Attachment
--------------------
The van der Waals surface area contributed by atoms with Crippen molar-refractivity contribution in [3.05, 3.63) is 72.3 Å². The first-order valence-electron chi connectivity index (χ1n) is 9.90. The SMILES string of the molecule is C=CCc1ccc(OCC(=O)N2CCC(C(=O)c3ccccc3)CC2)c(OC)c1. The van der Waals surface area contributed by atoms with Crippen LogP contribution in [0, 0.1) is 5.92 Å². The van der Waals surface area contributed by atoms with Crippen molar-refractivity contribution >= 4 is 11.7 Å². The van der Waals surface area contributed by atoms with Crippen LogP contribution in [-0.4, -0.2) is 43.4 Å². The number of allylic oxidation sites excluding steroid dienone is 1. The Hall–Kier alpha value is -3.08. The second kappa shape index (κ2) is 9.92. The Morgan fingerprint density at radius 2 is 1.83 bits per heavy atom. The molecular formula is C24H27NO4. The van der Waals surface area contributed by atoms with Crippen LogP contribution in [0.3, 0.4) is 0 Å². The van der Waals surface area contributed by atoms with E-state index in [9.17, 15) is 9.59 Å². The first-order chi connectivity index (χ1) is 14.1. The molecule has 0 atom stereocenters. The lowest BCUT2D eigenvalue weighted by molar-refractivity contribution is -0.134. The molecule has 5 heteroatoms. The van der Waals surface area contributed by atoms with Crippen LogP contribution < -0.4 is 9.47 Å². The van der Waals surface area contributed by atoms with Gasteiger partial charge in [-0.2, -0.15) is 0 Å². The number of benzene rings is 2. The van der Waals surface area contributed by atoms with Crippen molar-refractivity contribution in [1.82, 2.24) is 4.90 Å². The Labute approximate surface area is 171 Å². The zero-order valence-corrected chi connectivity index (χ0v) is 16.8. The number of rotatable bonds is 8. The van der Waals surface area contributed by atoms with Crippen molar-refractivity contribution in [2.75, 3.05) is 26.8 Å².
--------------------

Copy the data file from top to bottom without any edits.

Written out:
The van der Waals surface area contributed by atoms with Crippen molar-refractivity contribution in [3.05, 3.63) is 72.3 Å². The first-order valence-electron chi connectivity index (χ1n) is 9.90. The SMILES string of the molecule is C=CCc1ccc(OCC(=O)N2CCC(C(=O)c3ccccc3)CC2)c(OC)c1. The van der Waals surface area contributed by atoms with Crippen LogP contribution in [0, 0.1) is 5.92 Å². The van der Waals surface area contributed by atoms with Crippen molar-refractivity contribution >= 4 is 11.7 Å². The van der Waals surface area contributed by atoms with Crippen LogP contribution in [-0.4, -0.2) is 43.4 Å². The number of allylic oxidation sites excluding steroid dienone is 1. The Hall–Kier alpha value is -3.08. The second kappa shape index (κ2) is 9.92. The Morgan fingerprint density at radius 2 is 1.83 bits per heavy atom. The molecular formula is C24H27NO4. The van der Waals surface area contributed by atoms with Crippen LogP contribution in [0.3, 0.4) is 0 Å². The van der Waals surface area contributed by atoms with E-state index in [9.17, 15) is 9.59 Å². The first-order chi connectivity index (χ1) is 14.1. The molecule has 0 atom stereocenters. The lowest BCUT2D eigenvalue weighted by molar-refractivity contribution is -0.134. The molecule has 5 heteroatoms. The van der Waals surface area contributed by atoms with Crippen LogP contribution < -0.4 is 9.47 Å². The van der Waals surface area contributed by atoms with Gasteiger partial charge in [-0.2, -0.15) is 0 Å². The number of benzene rings is 2. The van der Waals surface area contributed by atoms with Crippen molar-refractivity contribution in [1.82, 2.24) is 4.90 Å². The Labute approximate surface area is 171 Å². The zero-order valence-corrected chi connectivity index (χ0v) is 16.8. The number of rotatable bonds is 8. The van der Waals surface area contributed by atoms with Crippen molar-refractivity contribution in [2.75, 3.05) is 26.8 Å².